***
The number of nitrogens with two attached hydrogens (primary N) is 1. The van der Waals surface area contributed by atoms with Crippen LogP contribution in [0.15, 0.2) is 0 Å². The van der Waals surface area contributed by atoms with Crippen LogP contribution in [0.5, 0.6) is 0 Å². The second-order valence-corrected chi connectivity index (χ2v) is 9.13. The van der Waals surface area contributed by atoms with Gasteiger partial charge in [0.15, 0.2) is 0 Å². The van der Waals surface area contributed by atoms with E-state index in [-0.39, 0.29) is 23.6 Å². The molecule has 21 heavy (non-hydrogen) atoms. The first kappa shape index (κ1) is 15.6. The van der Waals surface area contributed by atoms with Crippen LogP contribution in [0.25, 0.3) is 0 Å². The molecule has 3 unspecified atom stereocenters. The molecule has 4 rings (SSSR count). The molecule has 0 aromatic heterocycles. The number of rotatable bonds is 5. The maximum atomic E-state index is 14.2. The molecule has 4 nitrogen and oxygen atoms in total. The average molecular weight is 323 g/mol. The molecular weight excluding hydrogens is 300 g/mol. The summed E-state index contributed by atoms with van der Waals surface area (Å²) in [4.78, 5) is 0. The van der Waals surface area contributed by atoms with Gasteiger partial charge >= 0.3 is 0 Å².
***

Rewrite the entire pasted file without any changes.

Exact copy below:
The number of nitrogens with two attached hydrogens (primary N) is 1. The van der Waals surface area contributed by atoms with Crippen LogP contribution in [0.15, 0.2) is 0 Å². The van der Waals surface area contributed by atoms with Crippen LogP contribution in [0.5, 0.6) is 0 Å². The second-order valence-corrected chi connectivity index (χ2v) is 9.13. The van der Waals surface area contributed by atoms with Gasteiger partial charge in [0.15, 0.2) is 0 Å². The van der Waals surface area contributed by atoms with E-state index in [-0.39, 0.29) is 23.6 Å². The molecule has 21 heavy (non-hydrogen) atoms. The first kappa shape index (κ1) is 15.6. The van der Waals surface area contributed by atoms with Crippen LogP contribution in [0.25, 0.3) is 0 Å². The molecule has 3 unspecified atom stereocenters. The molecule has 4 rings (SSSR count). The molecule has 0 aromatic heterocycles. The number of rotatable bonds is 5. The maximum atomic E-state index is 14.2. The molecule has 4 nitrogen and oxygen atoms in total. The average molecular weight is 323 g/mol. The molecular weight excluding hydrogens is 300 g/mol. The summed E-state index contributed by atoms with van der Waals surface area (Å²) in [4.78, 5) is 0. The van der Waals surface area contributed by atoms with Gasteiger partial charge >= 0.3 is 0 Å².